Perkins: Cruising will remain a ‘best buy’ for 2008
I see more problems than solutions for travel in 2008. I'm no Alan Greenspan, but my take on the economy is troublesome. Continued high oil prices, federal budget squeezes, erosion of good, middle-class jobs, mortgage problems, and the weak dollar add up, for me, to a very cautious outlook for the year. And that outlook will mean a slowdown in travel by ordinary Americans.
I see more problems than solutions for travel in 2008.
I’m no Alan Greenspan, but my take on the economy is troublesome. Continued high oil prices, federal budget squeezes, erosion of good, middle-class jobs, mortgage problems, and the weak dollar add up, for me, to a very cautious outlook for the year. And that outlook will mean a slowdown in travel by ordinary Americans.
The upside to a slowdown is, of course, the possibility of sales and other price-cutting by suppliers who see a less robust marketplace than they saw in 2007.
• Best buys:
Despite possible economic woes, I still see opportunities to travel without breaking your budget:
Cruising will remain the “best buy” major vacation option – at least for those who are interested in that sort of travel. Even with fuel surcharges of $5 a day or so, I expect cruise prices won’t go up as much as the prices for just about all other travel. And the addition of several more new mega-ships will keep plenty of cabins available.
Vacation rentals – especially budget locations – will continue to offer the best antidote to steadily climbing hotel rates. Fortunately, the Internet makes finding good rentals extremely easy, anywhere in the world.
Rates have nowhere to go but up. And look for more hidden “extra” fees.
The weak dollar didn’t have much of an impact last year, but it will put a major damper on European travel by Americans in 2008. In response, look for high- and medium-priced European hotels to offer some pretty attractive “guaranteed dollar” rates for this summer. But even half-off an astronomical base rate can still be out of reach for many travelers.
• Airline predictions:
As usual, air travel will remain the source of most travelers’ woes. I see little relief any time soon.
The good news is that, even after some increases, the lowest rung of air fares will remain at reasonable levels. However, you may find it a bit harder to score seats at the lowest fares, on the flights and routes you want, as the U.S. airlines continue to keep a lid on capacity.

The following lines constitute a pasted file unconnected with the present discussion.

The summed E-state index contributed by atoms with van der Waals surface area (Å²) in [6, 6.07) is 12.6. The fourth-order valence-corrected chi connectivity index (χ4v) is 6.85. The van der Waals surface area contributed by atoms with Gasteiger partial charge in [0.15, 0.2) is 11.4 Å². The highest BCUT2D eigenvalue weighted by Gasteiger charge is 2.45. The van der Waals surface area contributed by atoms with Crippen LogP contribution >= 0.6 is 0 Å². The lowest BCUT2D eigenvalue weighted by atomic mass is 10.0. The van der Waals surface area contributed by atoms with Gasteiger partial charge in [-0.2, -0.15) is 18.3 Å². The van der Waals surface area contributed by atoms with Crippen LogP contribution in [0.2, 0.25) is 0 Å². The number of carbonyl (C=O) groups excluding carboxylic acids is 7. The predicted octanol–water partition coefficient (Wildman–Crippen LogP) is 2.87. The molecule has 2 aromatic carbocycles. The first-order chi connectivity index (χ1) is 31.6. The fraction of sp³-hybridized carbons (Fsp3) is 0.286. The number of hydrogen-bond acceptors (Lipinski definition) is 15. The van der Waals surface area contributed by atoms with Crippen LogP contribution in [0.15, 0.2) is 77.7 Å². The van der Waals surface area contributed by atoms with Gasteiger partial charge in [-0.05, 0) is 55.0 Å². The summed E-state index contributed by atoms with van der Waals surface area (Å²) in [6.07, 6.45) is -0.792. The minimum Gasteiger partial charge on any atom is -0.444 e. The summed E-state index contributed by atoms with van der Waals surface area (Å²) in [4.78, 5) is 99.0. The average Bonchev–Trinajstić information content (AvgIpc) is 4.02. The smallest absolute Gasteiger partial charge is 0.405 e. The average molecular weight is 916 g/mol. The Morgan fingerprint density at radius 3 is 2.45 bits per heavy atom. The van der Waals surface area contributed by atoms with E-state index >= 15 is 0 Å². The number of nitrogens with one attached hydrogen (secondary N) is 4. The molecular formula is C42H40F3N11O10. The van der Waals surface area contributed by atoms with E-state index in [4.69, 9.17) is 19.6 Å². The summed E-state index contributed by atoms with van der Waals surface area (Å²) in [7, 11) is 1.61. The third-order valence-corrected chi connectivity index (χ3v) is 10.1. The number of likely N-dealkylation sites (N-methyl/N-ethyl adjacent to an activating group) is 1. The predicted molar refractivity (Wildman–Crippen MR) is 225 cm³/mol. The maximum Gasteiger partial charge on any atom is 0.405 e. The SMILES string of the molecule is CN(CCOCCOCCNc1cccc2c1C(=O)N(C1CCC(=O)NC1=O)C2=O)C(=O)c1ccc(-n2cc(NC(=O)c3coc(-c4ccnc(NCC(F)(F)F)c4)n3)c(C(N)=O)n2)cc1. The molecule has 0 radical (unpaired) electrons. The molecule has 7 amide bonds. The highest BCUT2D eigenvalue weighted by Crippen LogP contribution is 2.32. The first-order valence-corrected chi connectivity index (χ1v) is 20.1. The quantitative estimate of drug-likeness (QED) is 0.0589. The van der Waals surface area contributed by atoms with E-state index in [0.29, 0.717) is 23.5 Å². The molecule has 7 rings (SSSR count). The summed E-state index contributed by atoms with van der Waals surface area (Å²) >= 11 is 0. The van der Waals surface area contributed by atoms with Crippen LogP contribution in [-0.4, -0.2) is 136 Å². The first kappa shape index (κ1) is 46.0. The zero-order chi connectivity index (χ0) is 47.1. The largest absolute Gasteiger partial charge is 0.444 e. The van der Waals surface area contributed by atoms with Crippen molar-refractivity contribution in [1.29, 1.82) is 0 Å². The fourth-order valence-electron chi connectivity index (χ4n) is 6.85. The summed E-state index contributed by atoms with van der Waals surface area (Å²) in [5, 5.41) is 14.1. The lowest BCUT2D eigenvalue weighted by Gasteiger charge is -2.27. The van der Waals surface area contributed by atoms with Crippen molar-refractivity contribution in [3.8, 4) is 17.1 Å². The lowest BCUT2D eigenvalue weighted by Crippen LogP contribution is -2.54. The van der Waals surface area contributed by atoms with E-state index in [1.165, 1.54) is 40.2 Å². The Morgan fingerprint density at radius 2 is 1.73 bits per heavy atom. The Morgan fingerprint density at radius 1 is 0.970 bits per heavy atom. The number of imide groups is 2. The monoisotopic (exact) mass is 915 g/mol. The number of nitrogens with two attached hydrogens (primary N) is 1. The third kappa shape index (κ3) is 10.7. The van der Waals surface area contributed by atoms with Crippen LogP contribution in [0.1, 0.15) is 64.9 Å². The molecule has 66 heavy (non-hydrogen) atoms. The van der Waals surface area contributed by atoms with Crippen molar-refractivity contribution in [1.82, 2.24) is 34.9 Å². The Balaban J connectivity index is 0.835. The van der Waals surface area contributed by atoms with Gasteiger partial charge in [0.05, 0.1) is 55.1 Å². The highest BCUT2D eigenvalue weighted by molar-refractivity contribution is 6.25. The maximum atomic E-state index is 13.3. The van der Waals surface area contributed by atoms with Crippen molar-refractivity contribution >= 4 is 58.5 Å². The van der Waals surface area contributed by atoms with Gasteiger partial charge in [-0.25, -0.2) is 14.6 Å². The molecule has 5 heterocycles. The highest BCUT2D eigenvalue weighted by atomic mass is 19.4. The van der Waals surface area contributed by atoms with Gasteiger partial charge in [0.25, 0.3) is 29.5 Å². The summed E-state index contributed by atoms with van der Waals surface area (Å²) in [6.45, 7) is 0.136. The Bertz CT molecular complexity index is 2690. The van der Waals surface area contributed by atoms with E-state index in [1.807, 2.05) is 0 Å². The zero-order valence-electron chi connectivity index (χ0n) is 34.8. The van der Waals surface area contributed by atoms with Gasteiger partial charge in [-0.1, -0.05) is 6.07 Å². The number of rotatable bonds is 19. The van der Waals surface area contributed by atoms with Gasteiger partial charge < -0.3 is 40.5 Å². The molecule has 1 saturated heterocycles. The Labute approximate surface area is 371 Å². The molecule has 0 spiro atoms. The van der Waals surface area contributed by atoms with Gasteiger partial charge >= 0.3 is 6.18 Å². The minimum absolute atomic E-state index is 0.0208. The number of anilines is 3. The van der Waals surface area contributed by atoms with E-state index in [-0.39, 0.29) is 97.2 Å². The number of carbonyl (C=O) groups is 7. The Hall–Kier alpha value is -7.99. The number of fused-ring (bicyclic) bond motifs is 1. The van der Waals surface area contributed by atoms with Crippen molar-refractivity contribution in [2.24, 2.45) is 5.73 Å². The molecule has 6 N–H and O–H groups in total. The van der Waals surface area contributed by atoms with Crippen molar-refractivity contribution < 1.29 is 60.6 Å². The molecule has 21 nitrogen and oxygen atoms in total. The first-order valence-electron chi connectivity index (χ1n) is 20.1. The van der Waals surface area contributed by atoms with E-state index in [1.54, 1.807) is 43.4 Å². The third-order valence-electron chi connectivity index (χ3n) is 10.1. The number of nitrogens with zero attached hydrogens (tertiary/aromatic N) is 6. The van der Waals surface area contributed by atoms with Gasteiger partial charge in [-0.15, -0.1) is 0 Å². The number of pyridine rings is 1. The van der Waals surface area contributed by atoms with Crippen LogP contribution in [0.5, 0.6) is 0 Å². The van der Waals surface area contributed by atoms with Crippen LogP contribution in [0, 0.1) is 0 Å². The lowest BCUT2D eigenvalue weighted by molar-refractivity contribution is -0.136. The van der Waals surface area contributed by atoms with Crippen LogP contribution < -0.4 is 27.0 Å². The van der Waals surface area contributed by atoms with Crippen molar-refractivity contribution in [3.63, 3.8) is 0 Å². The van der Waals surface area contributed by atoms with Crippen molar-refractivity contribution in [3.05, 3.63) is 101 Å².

The coach/economy product on most airlines will remain at its dismally low quality level. I don’t see anything coming that would lead to fewer delays, missed connections, or lost bags. The focus of competition in the economy cabin will be on in-flight electronics – entertainment, games, and Internet access – rather than improved comfort or reliability.
No airline of importance seems to be interested in a sensibly priced premium economy option. As before, you’ll be forced to choose between a really lousy cheap product in economy and a good business or first-class product at astronomical prices.
The industry is again talking up mergers among several giant lines. Although the advocates tout improved service to consumers, the real objectives of mergers will be (1) short-term profits for the hedge funds and speculators holding airline stocks and (2) reduced competition, leading to higher fares. Make no mistake: Mergers are not consumer-friendly.
Frequent-flier programs will approach the level of outright scams. Sure, you’ll get more miles – but try to use them! Award scales will creep up, and seats will be unavailable, anyway. This situation cries out for some governmental enforcement of truth-in-advertising rules.
I don’t see any major new start-up lines this year. And the few new all-business-class transatlantic lines will find tough sledding against increased competition from the giants.
My guess is that the airlines will successfully lobby against any federal “passengers bill of rights” with teeth. Something may pass, but it will be window dressing.
A combination of entrenched interests – the business aviation lobby, misguided general aviation pilots, controllers, and some members of Congress – will again kill any meaningful attempt to fix air traffic control pricing and procedures for the long term. However, the Federal Aviation Administration will take what steps it can to reduce delays and congestion.